Two OB-PS members nominated for Medal of the Order of Australia

13 September 2013

Two OB-PS members have been nominated for the prestigious Medal of the Order of Australia.

The medal of the Order of Australia is awarded for ‘service worthy of particular recognition’. It is the pre-eminant way Australians recognize the acheivements and service of their fellow citizens.

Dallas and Marian Langdon, two sisters who are both members of the Olave Baden Powell Society, have been actively involved in Guiding since joining as Brownies in 1946. This was followed by Guides, Cadets, and Land Rangers before becoming leaders.

Dallas’s first leadership role was in Brisbane.  Her Guiding followed her teaching career to Longreach, Rockhampton, Mitchell, Bundaberg, Maryborough, then back to Brisbane. Along the way she obtained Leader Training Certificates in Guide Section and Camping, and later became a Diplomaed Trainer

Marian was a leader at several guide units and a Junior Leader unit in Brisbane, at the same time carrying out leader training as a Certificated Trainer in Guide Section and Camping, and later a Diplomaed Trainer.

At the same time both carried out numerous roles at State and National level - including State Council and State Executive. Each chaired or worked on committees to organise major state events such as State Thinking Day Events, major milestones such as 85th Birthday of Guiding, and were contingents to major camping events in other States.

Dallas was National Guide Adviser, National Uniform Co-ordinator, member of the Australian Awards Committee, Assistant State Commissioner, State Junior Leader Consultant, and a member of the State Training Committee.

Marian was a member of the National Training Committee, the National World Centres Liaison, State Guide Adviser, a member of the State Training Committee, State Camping Committee, State Ranger Council, State PR Committee. Camping and outdoor activities were a major interest.

In 1978, the sisters took a group of 25 Guides and Rangers on a five-week trip to England, France, and Switzerland and in 1980 took a group of 27 to USA and Mexico for 5 weeks. These were great opportunities for our girls to meet members of WAGGGS in other countries, visit World Centres and find out more about the countries visited in an adventurous way.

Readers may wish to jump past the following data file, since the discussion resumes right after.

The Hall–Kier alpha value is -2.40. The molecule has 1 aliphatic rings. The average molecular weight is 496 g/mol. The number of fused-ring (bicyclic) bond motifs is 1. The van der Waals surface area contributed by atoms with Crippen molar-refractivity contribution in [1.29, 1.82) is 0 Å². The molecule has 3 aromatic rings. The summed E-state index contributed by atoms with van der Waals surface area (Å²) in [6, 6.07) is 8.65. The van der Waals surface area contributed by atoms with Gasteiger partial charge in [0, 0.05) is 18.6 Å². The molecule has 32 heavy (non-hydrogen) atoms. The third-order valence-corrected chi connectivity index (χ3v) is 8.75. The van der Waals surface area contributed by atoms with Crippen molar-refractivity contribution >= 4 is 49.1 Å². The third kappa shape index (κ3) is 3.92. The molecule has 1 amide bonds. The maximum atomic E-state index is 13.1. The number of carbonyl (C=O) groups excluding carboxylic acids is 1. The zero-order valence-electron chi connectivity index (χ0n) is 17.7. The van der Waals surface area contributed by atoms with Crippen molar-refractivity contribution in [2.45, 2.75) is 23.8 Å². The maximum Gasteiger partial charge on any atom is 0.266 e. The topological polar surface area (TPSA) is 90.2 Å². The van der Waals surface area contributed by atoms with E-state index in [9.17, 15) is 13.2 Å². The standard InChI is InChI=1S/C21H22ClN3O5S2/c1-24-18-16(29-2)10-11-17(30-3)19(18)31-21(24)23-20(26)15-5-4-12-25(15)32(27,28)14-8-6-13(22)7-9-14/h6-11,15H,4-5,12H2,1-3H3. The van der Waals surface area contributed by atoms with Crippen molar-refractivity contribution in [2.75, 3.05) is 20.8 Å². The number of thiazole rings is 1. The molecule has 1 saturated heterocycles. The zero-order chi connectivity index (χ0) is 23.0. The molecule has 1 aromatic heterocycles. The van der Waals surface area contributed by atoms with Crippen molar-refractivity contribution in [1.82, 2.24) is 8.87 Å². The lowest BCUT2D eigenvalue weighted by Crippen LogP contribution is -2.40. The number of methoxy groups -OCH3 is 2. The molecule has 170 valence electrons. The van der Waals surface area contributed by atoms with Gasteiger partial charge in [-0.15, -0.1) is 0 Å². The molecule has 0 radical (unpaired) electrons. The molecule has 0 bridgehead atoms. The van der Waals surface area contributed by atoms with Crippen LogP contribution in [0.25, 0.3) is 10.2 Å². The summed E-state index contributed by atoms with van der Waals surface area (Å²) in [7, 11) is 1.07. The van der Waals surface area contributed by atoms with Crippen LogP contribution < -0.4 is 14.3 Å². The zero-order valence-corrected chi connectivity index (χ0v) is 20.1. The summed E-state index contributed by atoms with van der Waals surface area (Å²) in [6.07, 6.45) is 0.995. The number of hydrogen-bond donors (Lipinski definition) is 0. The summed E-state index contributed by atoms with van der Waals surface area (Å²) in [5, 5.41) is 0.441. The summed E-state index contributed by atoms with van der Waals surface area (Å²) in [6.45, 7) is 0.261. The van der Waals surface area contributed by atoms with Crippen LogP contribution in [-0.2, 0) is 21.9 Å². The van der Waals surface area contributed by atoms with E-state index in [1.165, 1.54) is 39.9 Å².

While they retain a supportive interest in Guiding in Queensland, their major efforts now are with the Asia Pacific Region, and the World through the Olave Baden-Powell Society. As Australian Co-ordinator for Friends of the Asia Pacific Region, Marian encourages new members and involvement in activities within the Region.

During the first few years of development of Girl Scouting in Mongolia, they were able to support their work through parcels of program material. Their interest continues and they provide funds to cover WAGGGS quota each year. Dallas and Marian Langdon hold a function to raise these funds and share with other members of the Asia Pacific region who could benefit from some assistance. 

In response to their nomination, the sisters said:

Although we were very surprised to be nominated for this Award, we felt very honoured that our country was willing to acknowledge the work that members of Guiding provide for young people.

All the things we have done for Guiding we have enjoyed, and we particularly have very fond memories of the wonderful people we have met along the way, from so many countries. Surely the opportunities that Guiding provides makes a person stronger, confident and more able to undertake challenges that may come their way.

The World Association of Girl Guides and Girl Scouts wants to thank Marian and Dallas Langdon for their continued efforts to better the guiding movement and wish them luck in their nomination.